And Milton connects himself to the biggest human voices of the past. That’s quite interesting to me, because one of the things I get  interested in as I read is the sense of Milton as the writer of this poem – it used to offend me, but now I’m interested in the fact that  like Mohammed Ali getting ready for a fight, Milton has to big himself up in his own mind in order to do this big thing. I’m the greatest! I’m the greatest! And yet, for Ali, some of the time, that was just true.

I’ll notice that stuff as we go. But let’s reread those first sixteen lines and get the run of them in our mind again :

OF Mans First Disobedience, and the Fruit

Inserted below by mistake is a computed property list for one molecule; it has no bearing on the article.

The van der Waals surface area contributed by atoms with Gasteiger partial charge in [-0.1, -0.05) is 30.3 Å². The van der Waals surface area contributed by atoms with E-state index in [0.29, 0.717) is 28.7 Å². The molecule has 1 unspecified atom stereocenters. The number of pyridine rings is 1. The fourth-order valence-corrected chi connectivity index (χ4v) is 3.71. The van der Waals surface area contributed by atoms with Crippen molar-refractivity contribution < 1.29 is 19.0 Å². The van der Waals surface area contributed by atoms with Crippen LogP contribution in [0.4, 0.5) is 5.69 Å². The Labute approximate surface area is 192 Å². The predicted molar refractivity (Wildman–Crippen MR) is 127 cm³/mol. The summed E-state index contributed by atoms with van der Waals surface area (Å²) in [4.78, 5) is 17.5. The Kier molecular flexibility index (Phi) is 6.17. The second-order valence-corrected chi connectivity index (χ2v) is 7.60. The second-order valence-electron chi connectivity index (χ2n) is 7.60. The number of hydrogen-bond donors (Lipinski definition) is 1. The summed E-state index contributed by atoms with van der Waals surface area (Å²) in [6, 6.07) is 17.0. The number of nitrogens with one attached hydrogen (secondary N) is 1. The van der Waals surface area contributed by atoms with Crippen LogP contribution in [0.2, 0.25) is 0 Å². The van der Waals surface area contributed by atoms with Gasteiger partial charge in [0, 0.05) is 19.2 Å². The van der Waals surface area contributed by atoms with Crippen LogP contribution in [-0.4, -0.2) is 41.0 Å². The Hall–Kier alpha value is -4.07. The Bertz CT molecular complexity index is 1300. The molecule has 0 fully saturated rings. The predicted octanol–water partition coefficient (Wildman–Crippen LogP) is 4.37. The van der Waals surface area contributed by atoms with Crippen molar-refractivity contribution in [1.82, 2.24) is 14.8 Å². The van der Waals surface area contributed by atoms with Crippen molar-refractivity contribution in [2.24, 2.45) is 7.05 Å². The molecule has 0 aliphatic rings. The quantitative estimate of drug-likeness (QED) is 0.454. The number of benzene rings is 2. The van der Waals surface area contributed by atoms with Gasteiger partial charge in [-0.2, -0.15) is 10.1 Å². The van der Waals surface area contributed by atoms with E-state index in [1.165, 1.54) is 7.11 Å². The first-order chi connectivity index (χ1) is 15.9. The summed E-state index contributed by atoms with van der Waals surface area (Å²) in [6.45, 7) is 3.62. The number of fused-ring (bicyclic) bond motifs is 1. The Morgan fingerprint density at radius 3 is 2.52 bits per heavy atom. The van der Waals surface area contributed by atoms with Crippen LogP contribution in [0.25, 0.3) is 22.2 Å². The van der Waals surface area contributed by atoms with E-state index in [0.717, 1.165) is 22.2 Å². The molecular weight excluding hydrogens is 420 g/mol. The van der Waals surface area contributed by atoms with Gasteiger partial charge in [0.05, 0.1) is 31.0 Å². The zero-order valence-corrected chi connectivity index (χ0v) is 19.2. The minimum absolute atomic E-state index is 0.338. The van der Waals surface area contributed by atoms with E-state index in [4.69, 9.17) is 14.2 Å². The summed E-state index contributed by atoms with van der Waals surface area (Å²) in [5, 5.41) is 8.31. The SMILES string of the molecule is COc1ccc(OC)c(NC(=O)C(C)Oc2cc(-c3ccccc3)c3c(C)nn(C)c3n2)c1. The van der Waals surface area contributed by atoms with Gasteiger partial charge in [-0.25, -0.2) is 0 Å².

Of that Forbidden Tree, whose mortal tast
Brought Death into the World, and all our woe,
With loss of Eden, till one greater Man
Restore us, and regain the blissful Seat[ 5 ]
Sing Heav’nly Muse, that on the secret top
Of Oreb, or of Sinaididst inspire
That Shepherd, who first taught the chosen Seed,
In the Beginning how the Heav’ns and Earth
Rose out of Chaos: Or if Sion Hill [ 10 ]
Delight thee more, and Siloa’s Brook that flow’d
Fast by the Oracle of God; I thence
Invoke thy aid to my adventrous Song,
That with no middle flight intends to soar
Above th’ Aonian Mount, while it pursues [ 15 ]
Things unattempted yet in Prose or Rhime.

When we hit the main verb, ‘sing’ in line six, Milton is addressing it to the ‘Heavenly Muse’. But it is Milton who is going to be singing – this is him writing, composing and composing by reciting aloud while his daughter writes it down, this poem. He is asking to be inspired and more than that – claiming, stating that he is inspired by the same muse that spoke to or inspired many biblical figures.